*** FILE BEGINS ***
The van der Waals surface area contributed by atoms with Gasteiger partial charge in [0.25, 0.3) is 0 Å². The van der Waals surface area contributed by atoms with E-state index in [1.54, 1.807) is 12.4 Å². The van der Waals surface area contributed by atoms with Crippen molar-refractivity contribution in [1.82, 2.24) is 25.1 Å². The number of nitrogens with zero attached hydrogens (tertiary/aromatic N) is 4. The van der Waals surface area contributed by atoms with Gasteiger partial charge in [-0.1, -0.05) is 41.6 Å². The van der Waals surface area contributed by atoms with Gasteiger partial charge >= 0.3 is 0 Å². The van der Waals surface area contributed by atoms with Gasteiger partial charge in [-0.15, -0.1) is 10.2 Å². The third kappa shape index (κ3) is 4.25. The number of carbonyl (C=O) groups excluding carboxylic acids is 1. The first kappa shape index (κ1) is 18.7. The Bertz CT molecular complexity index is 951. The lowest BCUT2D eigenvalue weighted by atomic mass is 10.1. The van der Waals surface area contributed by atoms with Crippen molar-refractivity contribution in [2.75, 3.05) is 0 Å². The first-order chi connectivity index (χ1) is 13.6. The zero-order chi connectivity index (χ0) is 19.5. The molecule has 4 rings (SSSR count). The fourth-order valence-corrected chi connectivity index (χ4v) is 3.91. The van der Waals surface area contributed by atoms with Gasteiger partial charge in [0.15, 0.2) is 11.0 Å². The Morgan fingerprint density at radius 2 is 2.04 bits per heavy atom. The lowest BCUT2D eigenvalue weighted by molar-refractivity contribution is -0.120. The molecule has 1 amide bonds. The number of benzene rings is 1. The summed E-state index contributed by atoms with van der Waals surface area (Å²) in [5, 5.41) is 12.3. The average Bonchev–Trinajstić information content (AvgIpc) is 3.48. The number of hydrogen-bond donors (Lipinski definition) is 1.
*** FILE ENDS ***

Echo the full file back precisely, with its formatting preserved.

The van der Waals surface area contributed by atoms with Gasteiger partial charge in [0.25, 0.3) is 0 Å². The van der Waals surface area contributed by atoms with E-state index in [1.54, 1.807) is 12.4 Å². The van der Waals surface area contributed by atoms with Crippen molar-refractivity contribution in [1.82, 2.24) is 25.1 Å². The number of nitrogens with zero attached hydrogens (tertiary/aromatic N) is 4. The van der Waals surface area contributed by atoms with Gasteiger partial charge in [-0.1, -0.05) is 41.6 Å². The van der Waals surface area contributed by atoms with Gasteiger partial charge >= 0.3 is 0 Å². The van der Waals surface area contributed by atoms with Gasteiger partial charge in [-0.15, -0.1) is 10.2 Å². The third kappa shape index (κ3) is 4.25. The number of carbonyl (C=O) groups excluding carboxylic acids is 1. The first kappa shape index (κ1) is 18.7. The Bertz CT molecular complexity index is 951. The lowest BCUT2D eigenvalue weighted by atomic mass is 10.1. The van der Waals surface area contributed by atoms with Crippen molar-refractivity contribution in [2.75, 3.05) is 0 Å². The first-order chi connectivity index (χ1) is 13.6. The zero-order chi connectivity index (χ0) is 19.5. The molecule has 4 rings (SSSR count). The fourth-order valence-corrected chi connectivity index (χ4v) is 3.91. The van der Waals surface area contributed by atoms with Gasteiger partial charge in [0.15, 0.2) is 11.0 Å². The Morgan fingerprint density at radius 2 is 2.04 bits per heavy atom. The lowest BCUT2D eigenvalue weighted by molar-refractivity contribution is -0.120. The molecule has 1 amide bonds. The number of benzene rings is 1. The summed E-state index contributed by atoms with van der Waals surface area (Å²) in [5, 5.41) is 12.3. The average Bonchev–Trinajstić information content (AvgIpc) is 3.48. The number of hydrogen-bond donors (Lipinski definition) is 1.